Rare wolves born at SC refuge

sfretwell@thestate.comApril 11, 2014 

The first baby red wolves born at Cape Romain National Wildlife Refuge’s visitors’ center were seen this week.

CAPE ROMAIN NATIONAL WILDLIFE REFUGE

— Four red wolf pups are drawing smiles this week at a South Carolina nature preserve.

The baby wolves were born Tuesday at the Cape Romain National Wildlife Refuge as part of a federal captive breeding program.

Federal officials said the wolves are the first born at the refuge’s Sewee Visitors’ Center – which is obvious from the reactions of wildlife managers and refuge boosters.

“We are taking pictures like first-time parents around here,” said Grace Gasper, director of the nonprofit Sewee Association, which supports the Charleston County refuge.

For now, the pups are being kept out of public view “to give the new mom some quiet time to adjust with her pups,” according to the U.S. Fish and Wildlife Service’s Cape Romain Facebook page. The page has drawn hundreds of enthusiastic responses from the public.

The Sewee Center, a visitor’s complex for the refuge on U.S. 17 near Awendaw, has had a few red wolves on public display since the 1990s. But in 2013, the center received a breeding pair from the Alligator River National Wildlife Refuge in North Carolina. Refuge managers in South Carolina were hopeful they would see pups. One of five pups born Tuesday and displayed in photos released by the wildlife service did not survive, according to one report.

This week’s births are significant because red wolves are among the most endangered animals in the United States, with no more than a few hundred left.

Native to the Southeast, red wolves were viewed as pests and hunted to near extinction after Europeans settled the region. Habitat loss also has affected populations.

Today, many red wolves are found in captivity, although some still are in the wild. Those re-introduced to the wild – done as part of a federal program to restore populations – are in danger of breeding with coyotes, which further threatens their future.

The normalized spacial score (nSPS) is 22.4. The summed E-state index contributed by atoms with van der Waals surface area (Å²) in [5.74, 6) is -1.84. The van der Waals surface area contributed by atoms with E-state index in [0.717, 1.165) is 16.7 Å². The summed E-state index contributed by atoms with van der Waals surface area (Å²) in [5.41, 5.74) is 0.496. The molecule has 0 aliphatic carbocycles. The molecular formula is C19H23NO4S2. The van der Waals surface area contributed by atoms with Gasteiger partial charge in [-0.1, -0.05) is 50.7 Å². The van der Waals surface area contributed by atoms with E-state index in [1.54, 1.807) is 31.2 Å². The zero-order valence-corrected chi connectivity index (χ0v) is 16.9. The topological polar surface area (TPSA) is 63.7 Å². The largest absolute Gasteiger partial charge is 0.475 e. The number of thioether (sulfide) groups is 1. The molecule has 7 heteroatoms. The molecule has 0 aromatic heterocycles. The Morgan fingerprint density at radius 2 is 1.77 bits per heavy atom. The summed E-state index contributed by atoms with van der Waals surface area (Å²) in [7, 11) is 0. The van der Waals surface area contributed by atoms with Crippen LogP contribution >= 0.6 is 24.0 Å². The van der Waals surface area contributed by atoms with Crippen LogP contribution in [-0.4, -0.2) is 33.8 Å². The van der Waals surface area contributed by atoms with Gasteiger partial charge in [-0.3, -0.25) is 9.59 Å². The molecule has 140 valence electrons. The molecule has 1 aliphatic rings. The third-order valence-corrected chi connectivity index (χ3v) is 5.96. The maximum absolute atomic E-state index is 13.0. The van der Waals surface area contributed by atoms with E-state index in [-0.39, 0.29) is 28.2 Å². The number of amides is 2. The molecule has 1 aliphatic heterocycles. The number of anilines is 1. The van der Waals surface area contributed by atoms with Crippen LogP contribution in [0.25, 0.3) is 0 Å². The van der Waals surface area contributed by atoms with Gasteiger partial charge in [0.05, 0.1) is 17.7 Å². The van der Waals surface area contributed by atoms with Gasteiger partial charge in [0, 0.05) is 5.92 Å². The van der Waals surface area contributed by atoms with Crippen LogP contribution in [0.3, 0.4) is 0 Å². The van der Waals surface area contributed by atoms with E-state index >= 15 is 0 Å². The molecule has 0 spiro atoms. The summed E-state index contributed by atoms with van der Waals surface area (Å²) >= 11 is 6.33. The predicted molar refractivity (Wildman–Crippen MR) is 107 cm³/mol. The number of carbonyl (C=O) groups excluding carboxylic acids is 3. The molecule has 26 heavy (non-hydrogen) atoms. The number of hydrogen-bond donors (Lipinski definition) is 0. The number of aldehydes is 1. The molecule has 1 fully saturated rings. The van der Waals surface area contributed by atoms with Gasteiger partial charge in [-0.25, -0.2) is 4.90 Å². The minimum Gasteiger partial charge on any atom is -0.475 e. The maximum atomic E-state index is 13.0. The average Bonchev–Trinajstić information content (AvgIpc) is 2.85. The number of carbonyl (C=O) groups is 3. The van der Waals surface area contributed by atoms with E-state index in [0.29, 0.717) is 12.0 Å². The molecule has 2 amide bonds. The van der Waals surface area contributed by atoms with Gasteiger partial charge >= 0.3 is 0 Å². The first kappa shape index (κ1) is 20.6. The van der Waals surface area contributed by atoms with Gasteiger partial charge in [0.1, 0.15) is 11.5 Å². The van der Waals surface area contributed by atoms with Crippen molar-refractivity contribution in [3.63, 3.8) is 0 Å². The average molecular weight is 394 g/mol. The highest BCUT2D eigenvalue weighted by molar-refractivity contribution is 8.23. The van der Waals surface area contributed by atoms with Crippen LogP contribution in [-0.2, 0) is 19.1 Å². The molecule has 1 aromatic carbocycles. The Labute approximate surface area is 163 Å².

The red wolf is a smaller cousin of the gray wolf found in the western United States. The red wolf gets its name from the rusty coloring of its head, ears and legs. A red wolf typically weighs 45 to 80 pounds.

Cape Romain has a long history with red wolves.

For 18 years, the government kept a pair of red wolves on the wildlife refuge’s Bull’s Island as part of the national breeding program.

When breeding pairs reproduced, the pups would stay on the island with their parents to learn hunting and survival skills. During that time, 26 pups were born at Bull’s Island. After reaching a certain age, the growing wolves would be transferred to the Alligator River National Wildlife Refuge in northeastern North Carolina.

In 2005, the U.S. Fish and Wildlife Service shut down the Bull’s Island program at the South Carolina refuge after deciding that populations had reached an acceptable level at the North Carolina refuge. But it continued to keep wolves in enclosures at the Sewee Center, which according to the Fish and Wildlife Service had never had a pup born there. The last time pups were born on Bull’s Island, outside of the visitors’ center, was in 2004, the service said Friday.

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